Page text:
In the short story Barn Burning, William Faulkner sets the scene in a courtroom located in a corner store market. Protagonist, Abner Snopes, was being accused of burning down Mr. Harris’s barn. Because of this, the Snopes family gpt forced to leave the country and never come back. They then moved to a beautiful new place where Abner worked as a sharecropper for Major De Spain. Not long after working for them, Abner ruined their valuable rug by intentionally tracking horse manure onto it. When told to clean it he used soap that completely destroyed it. Major de Spain fined Abner 20 bushels of corn, which caused Abner dto take Major De Spain to court. The Justice only deducts the punishment from 20 bushels to 10 bushels of corn. Due to Abner's rage he plots to burn Major de Spains house by instructing Sarty to gather kerosene. Meanwhile Sarty cautioned Major De Spain about his father’s motives. And lastly, three gun shots went off, but Sarty had no desire to look back to see who was killed.
I believe the author was successful while portraying Abner as a negative character, to begin after Harris demanded a dollar f...
... middle of paper ...
...n’s beautiful house he thought his father would finally be loyal to the owners. The twelve other times the Snopes family moved; all the owners were usually small in a poor country. Sarty could not come up with a reason for his father to do anything threatening to this prized family, however his immoralities stayed constant. Abner’s resentfulness for white people and blacks with better social status added to his antagonism often released onto Sarty. Faulkner clearly stated his beliefs about the main character Abner Snopes throughout the short story by Faulkner’s portrayal of Abners aggressiveness towards everyone, Faulkner’s depiction of Abners selfishness, and his jealousy for those around him and what he did not have.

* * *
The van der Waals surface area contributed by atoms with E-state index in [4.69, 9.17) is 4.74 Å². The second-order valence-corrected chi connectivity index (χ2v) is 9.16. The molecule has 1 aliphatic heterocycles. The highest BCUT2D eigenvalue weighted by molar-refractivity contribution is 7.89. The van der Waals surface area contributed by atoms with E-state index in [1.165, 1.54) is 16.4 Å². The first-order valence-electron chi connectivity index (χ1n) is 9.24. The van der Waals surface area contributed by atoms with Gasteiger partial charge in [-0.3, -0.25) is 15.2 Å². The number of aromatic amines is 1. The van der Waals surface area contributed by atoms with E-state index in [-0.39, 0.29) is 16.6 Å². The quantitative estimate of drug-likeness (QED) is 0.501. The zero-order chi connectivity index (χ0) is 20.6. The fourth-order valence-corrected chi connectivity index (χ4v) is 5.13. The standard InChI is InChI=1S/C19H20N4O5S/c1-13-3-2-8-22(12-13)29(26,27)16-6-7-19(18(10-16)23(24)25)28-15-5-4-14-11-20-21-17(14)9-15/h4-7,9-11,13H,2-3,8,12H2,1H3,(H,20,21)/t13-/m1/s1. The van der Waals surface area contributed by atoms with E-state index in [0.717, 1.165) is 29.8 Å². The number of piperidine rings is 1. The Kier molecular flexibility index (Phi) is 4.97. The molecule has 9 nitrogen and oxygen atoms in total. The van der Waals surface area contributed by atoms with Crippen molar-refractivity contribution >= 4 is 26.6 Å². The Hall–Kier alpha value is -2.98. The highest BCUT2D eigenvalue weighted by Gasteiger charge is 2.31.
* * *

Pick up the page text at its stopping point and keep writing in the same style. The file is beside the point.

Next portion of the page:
Faulkner, William. Barn Burning. First Vintage International ed. N.p.: Random House, 1950. Print. The Country.
Need Writing Help?
Get feedback on grammar, clarity, concision and logic instantly.Check your paper »
- Critical Analysis of Barn Burning by William Faulkner The story of "Barn Burning" was "first published in the June of 1939 in the Harper's Magazine and later awarded the O. Henry Memorial Award for the best short story of the year." The author, William Faulkner, "was one of America's most innovative novelists". The way he describes the smells, sites and sounds of the rural late 1800's make you feel as if you are there with the characters in this story. Through the use of symbolism, Faulkner tells the story about a relationship of a father and son.... [tags: Barn Burning William Faulkner Essays]
1230 words (3.5 pages)
- Normally in life, you look up to your father to be the care taker and to encourage you to make your own decisions on what is right and what is wrong. You figure your father should have your best interest at heart and to show compassion for you. In William Faulkner's short story "Barn Burning," Abner is the opposite of the normal father figure you would see. Rather than encouraging his son, Sarty, to make his own decisions on what is right and what is wrong, Abner wants Sarty to lie for him to protect his freedom, so Abner won’t get caught for burning barns.... [tags: William Faulkner, Barn Burning]
719 words (2.1 pages)
- Loyalty to Family in Barn Burning by William Faulkner The short story "Barn Burning" by William Faulkner is a stark look at the struggle of a boy to try to do what is right, or do what is best for his family during the post Civil War era. The main character, Sartoris Snopes is a poor son of a migrant tenant farmer who, in the opening scene is being questioned about the burning of a farmers barn by his father, Abner Snopes. The boy is torn between choosing what is right, telling the truth, or lying to protect his father.... [tags: Short Story Barn Burning William Faulkner]
702 words (2 pages)
- A Father's Legacy in William Faulkner's Short Story "Barn Burning" The cruel dominance of a father, can extinguish any flame of hope that builds in the people around him. In William Faulkner's short story "Barn Burning," Abner is that father. The story portrays a nomadic life of a family driven from one home to another. Abner had a craving hunger to belittle those around him that thought they were "better than him." Although the family accepts the nomadic life, Sarty (the son) dreams of having peace and stability.... [tags: William Faulkner Barn Burning]